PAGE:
China's plan to reform its healthcare system to move towards a universal medical service for its 1.3 billion people triggered a storm of debate when it was published on October 14. A National Development and Reform Commission (NDRC) website, set up to take public comments, was inundated with complaints and criticisms, many of which simply said the plan is too difficult to understand.
On October 20, Minister of Health Chen Zhu attempted to clarify the reform in a speech at the Great Hall of the People.
Chen said the reform's top five priorities are to:
- Speed up the establishment of a universal healthcare system
- Set up a basic drug system
- Improve the grassroots health service network
- Provide equal access to public health care for urban and rural residents
- Push forward reform trials in state-run hospitals
On the first point Chen acknowledged that, due to disparities in development between urban and rural areas, at present China effectively has a two-tier healthcare system. But he pledged that the future healthcare system would cover more than 90 percent of urban and rural residents by 2010.
On the basic drug system, Chen said basic medicines meant those that were accessible and approved, could cure common diseases and were affordable to individuals and society. The system would take into account medicine production, supply, circulation and reasonable use. It would also seek to control costs and diagnostic methods.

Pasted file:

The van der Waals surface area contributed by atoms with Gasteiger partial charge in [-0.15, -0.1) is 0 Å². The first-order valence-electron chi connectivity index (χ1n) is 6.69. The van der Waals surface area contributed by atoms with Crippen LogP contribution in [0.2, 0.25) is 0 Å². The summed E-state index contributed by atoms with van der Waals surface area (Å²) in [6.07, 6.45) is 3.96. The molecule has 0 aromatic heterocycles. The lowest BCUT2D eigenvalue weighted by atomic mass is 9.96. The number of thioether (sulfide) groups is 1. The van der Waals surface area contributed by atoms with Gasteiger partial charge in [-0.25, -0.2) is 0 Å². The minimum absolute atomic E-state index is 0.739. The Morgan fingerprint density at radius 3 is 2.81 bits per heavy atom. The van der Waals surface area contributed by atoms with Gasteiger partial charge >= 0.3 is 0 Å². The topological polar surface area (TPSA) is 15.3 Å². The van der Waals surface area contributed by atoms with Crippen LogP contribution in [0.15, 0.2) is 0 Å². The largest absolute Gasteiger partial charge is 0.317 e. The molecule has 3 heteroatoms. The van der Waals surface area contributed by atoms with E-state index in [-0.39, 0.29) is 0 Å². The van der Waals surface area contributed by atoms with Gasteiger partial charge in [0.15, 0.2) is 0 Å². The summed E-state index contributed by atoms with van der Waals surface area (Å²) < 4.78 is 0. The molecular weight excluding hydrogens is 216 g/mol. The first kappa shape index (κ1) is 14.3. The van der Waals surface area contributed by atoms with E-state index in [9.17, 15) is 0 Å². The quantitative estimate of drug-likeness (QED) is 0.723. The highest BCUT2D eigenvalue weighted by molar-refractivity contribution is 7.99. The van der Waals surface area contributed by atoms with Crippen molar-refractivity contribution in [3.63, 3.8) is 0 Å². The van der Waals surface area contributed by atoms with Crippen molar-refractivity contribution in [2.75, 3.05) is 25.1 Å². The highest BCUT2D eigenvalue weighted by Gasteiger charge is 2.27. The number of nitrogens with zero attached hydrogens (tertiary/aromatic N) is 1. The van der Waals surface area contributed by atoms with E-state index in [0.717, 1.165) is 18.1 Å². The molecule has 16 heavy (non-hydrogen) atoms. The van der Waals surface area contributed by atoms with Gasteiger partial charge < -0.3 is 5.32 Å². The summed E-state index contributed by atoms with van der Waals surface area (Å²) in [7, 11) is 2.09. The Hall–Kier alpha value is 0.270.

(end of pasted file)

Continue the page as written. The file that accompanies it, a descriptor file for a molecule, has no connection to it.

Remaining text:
To improve the grassroots health service network, especially in central and western regions which are severely short of healthcare resources, general practitioners and nurses would be dispatched to work in townships and counties. They would be offered good working conditions and social status, Chen said.
As for providing equal access to public health services to rural and urban residents, Chen said the Ministry of Health was planning to provide a single package of care to the entire public covering inoculations, care for chronic complaints, measures to control tobacco use and high blood pressure, road safety, hygiene, and food safety.
Chen acknowledged that the last point concerning reform trials in state-run hospitals was the most difficult but also the most necessary.
Chen said once these objectives were realized, current problems of soaring medical fees, a lack of access to affordable medical services, poor doctor-patient relationships and low medical insurance coverage would be eased and the disparities between healthcare services in different areas would be gradually reduced, which was the essential purpose of the reform.
He also emphasized that as the healthcare service was for the public, it would be necessary to inject public money and that was the responsibility of the government.
(China.org.cn by Zhou Jing October 22, 2008)